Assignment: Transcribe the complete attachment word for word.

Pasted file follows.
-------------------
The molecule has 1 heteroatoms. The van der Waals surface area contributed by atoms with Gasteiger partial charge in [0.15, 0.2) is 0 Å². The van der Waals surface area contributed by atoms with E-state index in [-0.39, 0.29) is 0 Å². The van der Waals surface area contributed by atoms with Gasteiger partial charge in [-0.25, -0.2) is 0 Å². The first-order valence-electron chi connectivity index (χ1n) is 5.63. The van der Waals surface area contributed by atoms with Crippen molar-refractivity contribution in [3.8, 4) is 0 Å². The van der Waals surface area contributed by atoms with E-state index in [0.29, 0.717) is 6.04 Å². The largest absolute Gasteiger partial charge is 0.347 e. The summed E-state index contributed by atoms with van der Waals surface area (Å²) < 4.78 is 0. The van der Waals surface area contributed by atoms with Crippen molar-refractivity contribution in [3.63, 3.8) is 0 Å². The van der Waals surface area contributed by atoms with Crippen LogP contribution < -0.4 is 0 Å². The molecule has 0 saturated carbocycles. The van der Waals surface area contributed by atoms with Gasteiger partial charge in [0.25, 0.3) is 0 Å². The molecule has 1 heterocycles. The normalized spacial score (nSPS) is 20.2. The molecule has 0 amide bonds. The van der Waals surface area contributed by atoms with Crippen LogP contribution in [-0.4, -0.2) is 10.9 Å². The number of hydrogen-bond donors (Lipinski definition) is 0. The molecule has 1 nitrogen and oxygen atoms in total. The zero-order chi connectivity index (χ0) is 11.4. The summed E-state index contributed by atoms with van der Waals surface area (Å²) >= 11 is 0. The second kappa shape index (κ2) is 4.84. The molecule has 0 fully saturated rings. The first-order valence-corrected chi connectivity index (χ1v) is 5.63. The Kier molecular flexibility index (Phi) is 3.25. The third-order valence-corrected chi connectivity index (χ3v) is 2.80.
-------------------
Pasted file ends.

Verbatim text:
The molecule has 1 heteroatoms. The van der Waals surface area contributed by atoms with Gasteiger partial charge in [0.15, 0.2) is 0 Å². The van der Waals surface area contributed by atoms with E-state index in [-0.39, 0.29) is 0 Å². The van der Waals surface area contributed by atoms with Gasteiger partial charge in [-0.25, -0.2) is 0 Å². The first-order valence-electron chi connectivity index (χ1n) is 5.63. The van der Waals surface area contributed by atoms with Crippen molar-refractivity contribution in [3.8, 4) is 0 Å². The van der Waals surface area contributed by atoms with E-state index in [0.29, 0.717) is 6.04 Å². The largest absolute Gasteiger partial charge is 0.347 e. The summed E-state index contributed by atoms with van der Waals surface area (Å²) < 4.78 is 0. The van der Waals surface area contributed by atoms with Crippen molar-refractivity contribution in [3.63, 3.8) is 0 Å². The van der Waals surface area contributed by atoms with Crippen LogP contribution < -0.4 is 0 Å². The molecule has 0 saturated carbocycles. The van der Waals surface area contributed by atoms with Gasteiger partial charge in [0.25, 0.3) is 0 Å². The molecule has 1 heterocycles. The normalized spacial score (nSPS) is 20.2. The molecule has 0 amide bonds. The van der Waals surface area contributed by atoms with Crippen LogP contribution in [-0.4, -0.2) is 10.9 Å². The number of hydrogen-bond donors (Lipinski definition) is 0. The molecule has 1 nitrogen and oxygen atoms in total. The zero-order chi connectivity index (χ0) is 11.4. The summed E-state index contributed by atoms with van der Waals surface area (Å²) >= 11 is 0. The second kappa shape index (κ2) is 4.84. The molecule has 0 fully saturated rings. The first-order valence-corrected chi connectivity index (χ1v) is 5.63. The Kier molecular flexibility index (Phi) is 3.25. The third-order valence-corrected chi connectivity index (χ3v) is 2.80.